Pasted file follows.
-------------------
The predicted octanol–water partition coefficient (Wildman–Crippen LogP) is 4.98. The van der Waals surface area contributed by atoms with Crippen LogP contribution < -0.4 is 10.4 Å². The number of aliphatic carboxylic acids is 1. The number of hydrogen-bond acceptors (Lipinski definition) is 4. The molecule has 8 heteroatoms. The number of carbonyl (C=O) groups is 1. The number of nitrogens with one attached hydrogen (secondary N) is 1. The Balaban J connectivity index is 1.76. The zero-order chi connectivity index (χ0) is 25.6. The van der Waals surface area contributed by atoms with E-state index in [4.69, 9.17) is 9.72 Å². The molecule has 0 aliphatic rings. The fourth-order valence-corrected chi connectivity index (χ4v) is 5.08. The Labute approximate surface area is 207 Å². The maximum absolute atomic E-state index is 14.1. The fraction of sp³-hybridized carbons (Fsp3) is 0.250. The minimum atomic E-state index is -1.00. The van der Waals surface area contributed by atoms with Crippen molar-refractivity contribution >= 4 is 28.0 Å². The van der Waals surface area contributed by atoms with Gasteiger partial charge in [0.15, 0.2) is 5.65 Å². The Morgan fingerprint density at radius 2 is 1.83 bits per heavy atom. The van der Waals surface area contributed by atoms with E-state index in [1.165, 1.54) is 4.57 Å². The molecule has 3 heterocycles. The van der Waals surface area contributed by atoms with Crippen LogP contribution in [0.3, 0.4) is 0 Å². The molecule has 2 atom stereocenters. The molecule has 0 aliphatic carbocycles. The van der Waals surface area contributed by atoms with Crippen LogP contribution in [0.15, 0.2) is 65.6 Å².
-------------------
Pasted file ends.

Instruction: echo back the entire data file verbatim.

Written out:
The predicted octanol–water partition coefficient (Wildman–Crippen LogP) is 4.98. The van der Waals surface area contributed by atoms with Crippen LogP contribution < -0.4 is 10.4 Å². The number of aliphatic carboxylic acids is 1. The number of hydrogen-bond acceptors (Lipinski definition) is 4. The molecule has 8 heteroatoms. The number of carbonyl (C=O) groups is 1. The number of nitrogens with one attached hydrogen (secondary N) is 1. The Balaban J connectivity index is 1.76. The zero-order chi connectivity index (χ0) is 25.6. The van der Waals surface area contributed by atoms with E-state index in [4.69, 9.17) is 9.72 Å². The molecule has 0 aliphatic rings. The fourth-order valence-corrected chi connectivity index (χ4v) is 5.08. The Labute approximate surface area is 207 Å². The maximum absolute atomic E-state index is 14.1. The fraction of sp³-hybridized carbons (Fsp3) is 0.250. The minimum atomic E-state index is -1.00. The van der Waals surface area contributed by atoms with Crippen molar-refractivity contribution >= 4 is 28.0 Å². The van der Waals surface area contributed by atoms with Gasteiger partial charge in [0.15, 0.2) is 5.65 Å². The Morgan fingerprint density at radius 2 is 1.83 bits per heavy atom. The van der Waals surface area contributed by atoms with E-state index in [1.165, 1.54) is 4.57 Å². The molecule has 3 heterocycles. The van der Waals surface area contributed by atoms with Crippen LogP contribution in [0.3, 0.4) is 0 Å². The molecule has 2 atom stereocenters. The molecule has 0 aliphatic carbocycles. The van der Waals surface area contributed by atoms with Crippen LogP contribution in [0.15, 0.2) is 65.6 Å².